Waimangu Volcanic Rift Valley, New Zealand

For something entirely different, we head to New Zealand, where we find the largest hot pool in the world. Also known as the Waimangu Cauldron, Frying Pan Lake is the result of the 1886 eruption of Mount Tarawera. As enticing as it may look, the 9.4 acre lake is, sadly, not swimmable as the temperature, even in the shallows, averages a deadly 110-130 Fahrenheit. Don’t let that dissuade you from making the trip, however. Surrounded by verdant hills, the steaming lake is absolutely stunning, and makes for some truly otherworldly photo ops. While there, be sure to also check out the neighboring Inferno Crater Lake.


#2: Blue Lagoon

Grindavík, Iceland

Is it any wonder that this northern island nation has become such a must-visit destination for travelers? In the age of social media travel photography has reached an unprecedented level of popularity, and Iceland is a land seemingly made up of almost exclusively unique sights. Iceland is known for its many natural hot springs, but the Blue Lagoon, despite being man-made, crowded and encircled by a thick cluster of unexciting buildings, remains one of the country’s most popular places to bathe. Located near Grindavík in southwest Iceland, this geothermal spa is characterized by its milky-blue mineral-rich water, which stands in stunning contrast to the area’s black lava rock fields. At a perpetually comfortable 102 degrees Fahrenheit, the Blue Lagoon provides the perfect balance of beauty and comfort.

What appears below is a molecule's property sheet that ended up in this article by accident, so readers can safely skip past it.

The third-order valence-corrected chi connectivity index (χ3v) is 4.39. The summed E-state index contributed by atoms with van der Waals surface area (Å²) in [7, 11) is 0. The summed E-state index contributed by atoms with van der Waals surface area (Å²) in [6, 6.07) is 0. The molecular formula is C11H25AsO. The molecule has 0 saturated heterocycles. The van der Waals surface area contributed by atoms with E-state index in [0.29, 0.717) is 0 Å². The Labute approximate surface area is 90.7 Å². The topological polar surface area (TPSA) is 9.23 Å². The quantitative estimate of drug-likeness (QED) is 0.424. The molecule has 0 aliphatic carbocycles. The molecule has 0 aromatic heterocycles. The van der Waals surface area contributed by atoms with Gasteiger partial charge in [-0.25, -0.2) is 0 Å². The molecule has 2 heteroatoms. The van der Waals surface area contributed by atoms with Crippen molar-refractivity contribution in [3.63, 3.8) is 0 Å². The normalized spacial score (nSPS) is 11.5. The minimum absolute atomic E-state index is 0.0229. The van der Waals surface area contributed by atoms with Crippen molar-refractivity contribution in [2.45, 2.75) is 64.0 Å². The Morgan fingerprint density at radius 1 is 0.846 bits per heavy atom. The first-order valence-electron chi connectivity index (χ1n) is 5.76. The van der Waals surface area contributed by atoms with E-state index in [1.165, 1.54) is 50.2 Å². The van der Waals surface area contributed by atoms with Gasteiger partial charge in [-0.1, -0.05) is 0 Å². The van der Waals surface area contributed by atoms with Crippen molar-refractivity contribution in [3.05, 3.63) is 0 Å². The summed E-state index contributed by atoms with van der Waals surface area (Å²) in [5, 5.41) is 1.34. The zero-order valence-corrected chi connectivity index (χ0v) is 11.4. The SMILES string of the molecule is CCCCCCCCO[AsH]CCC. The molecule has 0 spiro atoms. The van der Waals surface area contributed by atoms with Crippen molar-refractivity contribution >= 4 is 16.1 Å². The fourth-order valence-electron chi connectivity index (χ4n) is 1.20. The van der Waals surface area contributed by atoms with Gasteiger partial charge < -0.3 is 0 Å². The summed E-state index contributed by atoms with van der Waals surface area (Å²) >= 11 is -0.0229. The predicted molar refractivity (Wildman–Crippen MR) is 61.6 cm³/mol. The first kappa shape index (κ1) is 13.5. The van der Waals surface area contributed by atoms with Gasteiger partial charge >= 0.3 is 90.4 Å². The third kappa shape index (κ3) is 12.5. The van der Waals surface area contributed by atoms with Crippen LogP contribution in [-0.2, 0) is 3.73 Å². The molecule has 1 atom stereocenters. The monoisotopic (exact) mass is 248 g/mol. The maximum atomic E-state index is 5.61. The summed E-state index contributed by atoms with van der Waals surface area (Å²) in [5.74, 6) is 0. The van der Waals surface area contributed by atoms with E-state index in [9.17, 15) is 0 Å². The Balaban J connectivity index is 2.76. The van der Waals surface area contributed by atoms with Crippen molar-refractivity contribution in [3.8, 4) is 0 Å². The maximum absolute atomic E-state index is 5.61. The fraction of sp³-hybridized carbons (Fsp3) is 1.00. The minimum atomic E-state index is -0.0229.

#1: Pamukkale Thermal Pools

Denizli, Turkey

This natural site, located in the River Menderes valley, is understandably Turkey’s most popular destination. Which is saying something! Dating back to the times of antiquity, people have been making the journey to these thermal pools seeking restorative and relaxing qualities. The hot, calcium-rich and appropriately turquoise water gently cascades over the travertines - naturally-formed, beautiful white limestone basins. Though the days of freely bathing in Pammukale’s travertines are a thing of the past, this restriction is ultimately for the best, as it protects these natural formations for future generations. Don’t worry though, you can still take your shoes off and walk in them, and a dedicated pool has been established for bathing.